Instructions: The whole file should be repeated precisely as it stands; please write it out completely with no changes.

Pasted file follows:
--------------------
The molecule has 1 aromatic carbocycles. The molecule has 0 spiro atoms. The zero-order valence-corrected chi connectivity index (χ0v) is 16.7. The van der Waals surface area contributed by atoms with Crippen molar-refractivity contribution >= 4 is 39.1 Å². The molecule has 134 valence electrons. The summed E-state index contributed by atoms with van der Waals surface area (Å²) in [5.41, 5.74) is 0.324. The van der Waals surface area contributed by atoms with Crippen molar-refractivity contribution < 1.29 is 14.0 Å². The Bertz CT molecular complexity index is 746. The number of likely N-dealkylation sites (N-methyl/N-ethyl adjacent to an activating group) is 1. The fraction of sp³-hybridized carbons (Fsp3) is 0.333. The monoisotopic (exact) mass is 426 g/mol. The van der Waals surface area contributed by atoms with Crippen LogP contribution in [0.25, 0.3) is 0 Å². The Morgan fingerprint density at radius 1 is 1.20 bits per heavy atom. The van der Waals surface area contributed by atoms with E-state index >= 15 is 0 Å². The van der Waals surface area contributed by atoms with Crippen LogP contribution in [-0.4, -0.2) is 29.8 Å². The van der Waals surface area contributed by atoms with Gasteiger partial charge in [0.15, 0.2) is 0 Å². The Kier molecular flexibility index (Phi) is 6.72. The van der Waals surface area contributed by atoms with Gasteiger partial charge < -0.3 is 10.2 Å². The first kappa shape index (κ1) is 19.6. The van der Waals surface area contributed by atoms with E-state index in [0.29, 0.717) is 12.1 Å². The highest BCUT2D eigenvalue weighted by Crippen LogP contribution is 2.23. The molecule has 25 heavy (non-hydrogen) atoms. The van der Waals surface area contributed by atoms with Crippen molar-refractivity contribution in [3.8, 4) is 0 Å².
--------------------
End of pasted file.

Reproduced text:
The molecule has 1 aromatic carbocycles. The molecule has 0 spiro atoms. The zero-order valence-corrected chi connectivity index (χ0v) is 16.7. The van der Waals surface area contributed by atoms with Crippen molar-refractivity contribution >= 4 is 39.1 Å². The molecule has 134 valence electrons. The summed E-state index contributed by atoms with van der Waals surface area (Å²) in [5.41, 5.74) is 0.324. The van der Waals surface area contributed by atoms with Crippen molar-refractivity contribution < 1.29 is 14.0 Å². The Bertz CT molecular complexity index is 746. The number of likely N-dealkylation sites (N-methyl/N-ethyl adjacent to an activating group) is 1. The fraction of sp³-hybridized carbons (Fsp3) is 0.333. The monoisotopic (exact) mass is 426 g/mol. The van der Waals surface area contributed by atoms with Crippen LogP contribution in [0.25, 0.3) is 0 Å². The Morgan fingerprint density at radius 1 is 1.20 bits per heavy atom. The van der Waals surface area contributed by atoms with E-state index >= 15 is 0 Å². The van der Waals surface area contributed by atoms with Crippen LogP contribution in [-0.4, -0.2) is 29.8 Å². The van der Waals surface area contributed by atoms with Gasteiger partial charge in [0.15, 0.2) is 0 Å². The Kier molecular flexibility index (Phi) is 6.72. The van der Waals surface area contributed by atoms with Gasteiger partial charge < -0.3 is 10.2 Å². The first kappa shape index (κ1) is 19.6. The van der Waals surface area contributed by atoms with E-state index in [0.29, 0.717) is 12.1 Å². The highest BCUT2D eigenvalue weighted by Crippen LogP contribution is 2.23. The molecule has 25 heavy (non-hydrogen) atoms. The van der Waals surface area contributed by atoms with Crippen molar-refractivity contribution in [3.8, 4) is 0 Å².